With Pokémon Go fever sweeping the nation, businesses are finding ways to capitalize on the phenomenon and the real estate industry could cash in as well. In New York, Citi Habitats’ Mike Schulte believes the real estate industry has the perfect ingredients to attract potential customers using the new augmented reality adventure game app.

In the Nintendo game released July 6, Pokéstops are predetermined real-world locations where players can accumulate important items (i.e., Pokéballs, eggs, and potions) and set up “lure modules,” which are devices that allow users to attract more Pokémon and which can be bought inside the game, according to the article “Gotta close ’em all! How one broker plans to turn ‘Pokemon Go’ into real estate bait” by Will Parker on therealdeal.com. These lures, however, last only 30 minutes, but Schulte figured out how a real estate developer, for example, could have a lure going on all day to attract visitors to a new development project.

“You would need to have an onsite office, where there’s a physical employee that can click purchase every 30 minutes,” Schulte said in the article published July 13.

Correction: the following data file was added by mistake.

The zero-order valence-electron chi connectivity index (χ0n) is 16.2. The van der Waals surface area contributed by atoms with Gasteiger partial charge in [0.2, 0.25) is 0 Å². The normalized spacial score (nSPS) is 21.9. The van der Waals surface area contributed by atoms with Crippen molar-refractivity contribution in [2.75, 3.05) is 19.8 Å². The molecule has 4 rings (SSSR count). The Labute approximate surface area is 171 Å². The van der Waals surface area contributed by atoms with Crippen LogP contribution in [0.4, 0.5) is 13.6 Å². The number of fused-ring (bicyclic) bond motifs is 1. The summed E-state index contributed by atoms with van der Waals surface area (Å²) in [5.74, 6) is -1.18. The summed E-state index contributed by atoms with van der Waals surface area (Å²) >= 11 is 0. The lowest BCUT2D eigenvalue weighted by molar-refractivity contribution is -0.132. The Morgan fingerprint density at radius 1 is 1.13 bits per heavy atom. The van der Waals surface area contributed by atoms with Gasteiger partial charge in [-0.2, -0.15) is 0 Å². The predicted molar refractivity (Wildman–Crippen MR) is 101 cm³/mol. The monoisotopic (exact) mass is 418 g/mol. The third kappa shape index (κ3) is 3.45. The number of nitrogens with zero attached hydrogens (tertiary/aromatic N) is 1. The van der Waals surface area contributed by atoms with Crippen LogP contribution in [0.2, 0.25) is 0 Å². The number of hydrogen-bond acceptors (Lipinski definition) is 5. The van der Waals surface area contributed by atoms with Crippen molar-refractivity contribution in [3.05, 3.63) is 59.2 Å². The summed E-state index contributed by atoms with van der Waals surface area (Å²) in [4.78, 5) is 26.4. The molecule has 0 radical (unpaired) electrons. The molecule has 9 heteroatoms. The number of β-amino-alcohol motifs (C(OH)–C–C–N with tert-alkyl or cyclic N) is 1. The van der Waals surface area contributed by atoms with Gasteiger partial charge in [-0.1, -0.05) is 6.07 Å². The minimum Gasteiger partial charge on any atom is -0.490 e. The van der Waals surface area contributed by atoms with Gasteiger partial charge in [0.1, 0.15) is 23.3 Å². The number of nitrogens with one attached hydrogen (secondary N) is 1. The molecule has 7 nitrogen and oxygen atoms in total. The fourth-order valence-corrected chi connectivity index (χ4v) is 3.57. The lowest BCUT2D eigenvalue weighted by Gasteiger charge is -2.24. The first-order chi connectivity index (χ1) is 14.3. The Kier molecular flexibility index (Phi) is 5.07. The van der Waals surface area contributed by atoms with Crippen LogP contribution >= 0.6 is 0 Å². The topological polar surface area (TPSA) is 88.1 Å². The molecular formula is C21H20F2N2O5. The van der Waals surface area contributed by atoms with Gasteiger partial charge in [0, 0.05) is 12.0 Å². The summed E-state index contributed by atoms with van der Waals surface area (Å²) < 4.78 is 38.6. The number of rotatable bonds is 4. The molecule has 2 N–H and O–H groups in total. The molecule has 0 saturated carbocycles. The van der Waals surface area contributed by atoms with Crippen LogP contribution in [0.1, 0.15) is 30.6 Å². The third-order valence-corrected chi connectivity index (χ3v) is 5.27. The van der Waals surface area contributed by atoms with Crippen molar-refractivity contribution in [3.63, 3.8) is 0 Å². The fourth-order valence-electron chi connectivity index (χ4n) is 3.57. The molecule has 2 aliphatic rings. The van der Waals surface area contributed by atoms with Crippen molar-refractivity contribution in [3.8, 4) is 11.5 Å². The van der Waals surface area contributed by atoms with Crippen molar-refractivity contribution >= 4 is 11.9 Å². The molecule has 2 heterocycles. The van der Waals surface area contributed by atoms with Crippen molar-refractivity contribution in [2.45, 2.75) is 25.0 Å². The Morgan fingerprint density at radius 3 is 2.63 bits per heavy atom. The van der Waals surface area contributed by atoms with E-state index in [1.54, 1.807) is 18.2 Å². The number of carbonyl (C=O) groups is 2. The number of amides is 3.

“It’s a cellphone that will sit on a wall that you keep pressing purchase on. There’s no way yet to automate it to run indefinitely and just bill you,” he said.

Because the real-world locations of Pokéstops and gyms (areas where players can test the skills of their Pokémon against others) are predetermined, businesses that are not near one of these spots are out of luck. However, Schulte said in the article he has been assured by Nintendo that businesses soon will be able to enter into agreements with the game’s developer to register their shops (or real estate holdings) as Pokéstops.

Interestingly, some of the most sought-after Pokémon are not found where one might expect. The short answer to the title of the article “Does New York’s Most Expensive Real Estate Have Better Pokémon?” by John Elliot on mansionglobal.com is: no.

Elliot discovered in a stroll through Manhattan’s Billionaire’s Row that this famous area on West 57th Street contains almost nothing but the game’s most pedestrian Pokémon – an assortment of Voltorbs, Rattatas, Eevees and Pidgeys. He also found only a few places in this ritzy part of the city even have lures attached to them.

Properties adjacent to Central Park, however, produced much more favorable results, especially along the southern end of the park, where, Elliot wrote, “we almost instantly captured a decently powered Growlithe and Shellder, Fire and Water types, respectively, that we had yet to see in the game.”